All those rules (except the unenforced camera rule) seemed to work to Kerry's advantage. To what extent do you believe the maxim "be careful what you wish for?" applies to the debate negotiator for President Bush?
To what extent do you expect the Bush campaign to blame camera angles and the split screen for Bush's apparent poor showing?
Robert G. Kaiser: another comment on the same point. I don't think it's easy to blame the messenger on this one. I did have the sense that the rules really helped Kerry last night. he simly had to focus on brief, coherent answers. I note this morning that according to a newspaper in New York whose name just floated out of my head, Bush actually spoke longer last night than kerry did, cumulatively.
I was uncomfortably leaning towards supporting Kerry before the debate but now I'm solidly in his camp.
That said, I found Bush much more compelling than I did four years ago.
If the Democrat's have anything to celebrate this morning, it is simply that now many more people will be voting "for" Kerry instead of "against" Bush.
Robert G. Kaiser: thanks. this is important for Kerry, if you are right. Our colleague Rich Morin, our polling director, wrote revealingly the other day about the "enthusiasm gap" between Bush's staunch, loyal supporters and kerry's lukewarm ones. If the debate changes that, it is good news for the Dems.
Does the debate from last night raise the stakes for the VP debate? Do you think more people will turn out to watch it than in the past? Kerry showed his eloquence last night as an experience debater and lawyer. Edwards, also an amazing trial lawyer is well versed and quick on his feet. Since Dick Cheney creamed Lieberman 4 years ago, are people even giving Edwards a chance or are they trying to play the same low expectations game that Bush/Kerry camps did for this first debate?
Robert G. Kaiser: I am allowing myself, at least for a few hours, the hope that last night's debate will build interest and audience for all three remaining ones. Wouldn't it be nice if the county really got inolved in these last five weeks, and paid close attention? Is that a pipe dream? Perhaps.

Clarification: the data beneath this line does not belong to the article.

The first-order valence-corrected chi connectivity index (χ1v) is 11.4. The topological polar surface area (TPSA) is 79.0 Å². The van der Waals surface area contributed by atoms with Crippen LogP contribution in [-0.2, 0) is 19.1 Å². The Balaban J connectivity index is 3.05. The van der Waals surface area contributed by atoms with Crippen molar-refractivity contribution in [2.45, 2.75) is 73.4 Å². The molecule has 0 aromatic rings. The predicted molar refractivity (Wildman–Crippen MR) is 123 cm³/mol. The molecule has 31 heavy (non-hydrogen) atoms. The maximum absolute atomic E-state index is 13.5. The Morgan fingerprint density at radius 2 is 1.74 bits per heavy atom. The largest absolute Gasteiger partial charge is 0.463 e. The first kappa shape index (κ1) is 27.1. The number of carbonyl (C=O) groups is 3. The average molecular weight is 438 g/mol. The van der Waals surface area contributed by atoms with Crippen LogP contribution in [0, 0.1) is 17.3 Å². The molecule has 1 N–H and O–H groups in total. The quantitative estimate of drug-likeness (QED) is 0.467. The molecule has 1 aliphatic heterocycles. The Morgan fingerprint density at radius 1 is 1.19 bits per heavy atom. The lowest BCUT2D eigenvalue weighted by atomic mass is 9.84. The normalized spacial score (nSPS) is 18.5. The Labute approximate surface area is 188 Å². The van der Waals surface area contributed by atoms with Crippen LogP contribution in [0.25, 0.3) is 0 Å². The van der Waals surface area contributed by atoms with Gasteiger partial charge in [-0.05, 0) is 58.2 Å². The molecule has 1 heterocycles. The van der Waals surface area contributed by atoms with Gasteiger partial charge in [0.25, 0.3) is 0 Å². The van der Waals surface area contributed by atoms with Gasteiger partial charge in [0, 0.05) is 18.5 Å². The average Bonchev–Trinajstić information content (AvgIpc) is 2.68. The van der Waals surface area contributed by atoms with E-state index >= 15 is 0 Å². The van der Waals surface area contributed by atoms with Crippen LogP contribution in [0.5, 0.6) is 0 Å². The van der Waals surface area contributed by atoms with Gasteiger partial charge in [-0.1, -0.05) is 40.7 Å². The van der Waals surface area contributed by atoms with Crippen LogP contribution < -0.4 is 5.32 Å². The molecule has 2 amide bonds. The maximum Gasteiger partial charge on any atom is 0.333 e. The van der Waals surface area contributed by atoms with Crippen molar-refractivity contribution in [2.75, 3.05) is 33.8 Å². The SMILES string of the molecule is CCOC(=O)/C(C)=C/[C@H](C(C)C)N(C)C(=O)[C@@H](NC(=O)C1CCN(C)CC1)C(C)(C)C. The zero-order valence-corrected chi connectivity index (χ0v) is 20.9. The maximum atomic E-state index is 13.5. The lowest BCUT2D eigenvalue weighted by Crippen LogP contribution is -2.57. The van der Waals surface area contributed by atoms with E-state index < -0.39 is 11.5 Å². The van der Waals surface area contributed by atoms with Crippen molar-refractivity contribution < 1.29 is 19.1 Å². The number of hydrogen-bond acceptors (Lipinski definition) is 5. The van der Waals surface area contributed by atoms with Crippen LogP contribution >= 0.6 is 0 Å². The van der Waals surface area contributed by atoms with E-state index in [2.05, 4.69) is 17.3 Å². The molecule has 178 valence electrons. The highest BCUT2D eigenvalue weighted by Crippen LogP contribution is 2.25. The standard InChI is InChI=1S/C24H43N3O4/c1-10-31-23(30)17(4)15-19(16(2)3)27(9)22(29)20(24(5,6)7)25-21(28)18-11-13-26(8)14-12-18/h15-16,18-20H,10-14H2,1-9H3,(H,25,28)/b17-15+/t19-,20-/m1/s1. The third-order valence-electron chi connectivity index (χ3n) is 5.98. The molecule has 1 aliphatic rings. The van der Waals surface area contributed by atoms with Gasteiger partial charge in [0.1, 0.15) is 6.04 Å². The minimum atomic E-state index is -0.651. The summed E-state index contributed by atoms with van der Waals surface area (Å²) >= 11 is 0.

I have read where some have said that Bush gave a strong performance last night, or that Kerry only came away with a slight victory. How can this be true. If it were true the republicans would have no problem spinning it as a big win today... or at least as a win.
So far all I have heard or read from conservatives is that it was a tie at best. Some are conceding that Kerry won. The Bush camp seems to be admitting defeat by reporting that he may have been "drained" from a day of surveying hurricane damage in Florida.
Sounds like a big Kerry win to me. The polls seem to show that as well.
Robert G. Kaiser: thanks for the comment.
Council Bluffs, Iowa:
As someone who has been on the fence, I watched the debates carefully, and was iimpressed with Kerry: he seemed to know what he was talking about, his approach just makes sense. While Bush repeated the same (tired) cliche about flip-flopping, he didn't seem to offer much more than that. The more I see of the President, the more I question whether he has any real understanding of what's going on at home and abroad.
Anyways, my question: the media seems to have reported this as "close" -- but there's no way that this was close. You'd have to be completely blind (or partisan) to think that Bush's ideas were better. Do you think that some media outlets called it close because they don't want to be perceived as favoring the left?